This is not the Nemo you’re looking for.
Scientists sink their teeth in the great white’s genome
“[Its] teeth are the size of a sand grain. Without a microscope you’d just throw them away,” says one of its discoverers.
The largest fish in history may have been doomed by its active metabolism that couldn’t keep up with a tough ice age.
A ferocious predator actually enjoys a vegetarian snack from time to time.
Lessons from the fastest-swimming shark on the planet.
The method could open a breakthrough for shark research.
Yes, these sharks live inside a volcano.
We’re literally eating the viability of tomorrow’s oceans.
We’ve just started discovering the tip of the iceberg in terms of deep sea creatures.
Specifically, they put their shoulders into it.
Some 20 million years ago, both the Atlantic and the Pacific were haunted by a huge shark the size of a car.
The biggest fish in the pond.
A groundbreaking study found a giant lurking beneath the Arctic might be the oldest living vertebrate today.
We now have shark vision.
Flap your hands like a shark.
Helicoprion is an extinct genus of shark-like, cartilaginous fish that lived from the early Permian (~290 m.y. ago) all through to the massive Permian-Triassic extinction episode (roughly 250 m.y. ago.)
Sharks have a reputation of solitary predators. They’re not the life of the party, sort to say. One new research casts doubt on this assumption, though. The findings suggest that sharks, or at least Sand Tiger sharks, have a complex social structure not all that different in some instances from notoriously social mammals like dolphins, chimps or even humans.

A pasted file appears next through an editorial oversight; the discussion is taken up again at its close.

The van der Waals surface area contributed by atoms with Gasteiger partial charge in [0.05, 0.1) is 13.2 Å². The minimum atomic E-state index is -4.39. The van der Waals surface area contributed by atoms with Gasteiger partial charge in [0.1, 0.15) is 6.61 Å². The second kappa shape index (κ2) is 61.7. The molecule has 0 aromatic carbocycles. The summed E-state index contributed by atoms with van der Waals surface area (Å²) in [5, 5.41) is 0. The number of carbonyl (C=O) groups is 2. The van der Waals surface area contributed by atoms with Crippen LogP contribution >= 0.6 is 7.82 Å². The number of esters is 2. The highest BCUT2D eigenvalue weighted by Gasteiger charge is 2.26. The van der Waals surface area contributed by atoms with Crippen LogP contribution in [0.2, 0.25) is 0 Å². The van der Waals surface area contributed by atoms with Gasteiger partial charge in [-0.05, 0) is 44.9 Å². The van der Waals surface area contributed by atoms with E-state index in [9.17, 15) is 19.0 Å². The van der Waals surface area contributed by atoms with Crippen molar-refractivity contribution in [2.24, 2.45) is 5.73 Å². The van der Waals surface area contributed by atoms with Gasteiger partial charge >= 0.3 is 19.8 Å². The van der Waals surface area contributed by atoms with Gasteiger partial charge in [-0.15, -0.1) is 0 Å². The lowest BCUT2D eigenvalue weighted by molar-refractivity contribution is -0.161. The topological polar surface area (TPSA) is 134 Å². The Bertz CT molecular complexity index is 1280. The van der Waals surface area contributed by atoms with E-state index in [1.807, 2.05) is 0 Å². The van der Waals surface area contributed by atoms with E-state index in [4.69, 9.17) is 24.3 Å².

Researchers at University of Hawaii, Manoa in collaboration with a team from the University of Tokyo were surprised to find not one, but two species of deep-water sharks that have positive buoyancy. Most sharks have a negative buoyancy, meaning if they stop swimming they’ll sink to the bottom, and some researchers have posited that there may be some species with neutral buoyancy. Finding sharks that defy this conventional wisdom is definitely an important discovery. Now the researchers are trying to find out how the positive buoyancy is attained and whether other shark species have this ability.
At least in one aspect, sharks behave as world class mathematicians – although the cause may be sensibleness more than cleverness. The behavior associated to both mathematicians and sharks is called the Lévy flight. A Lévy flight is a random walk in which the step-lengths have a probability distribution that is heavy-tailed. In other words, it’s a seemingly complex form of random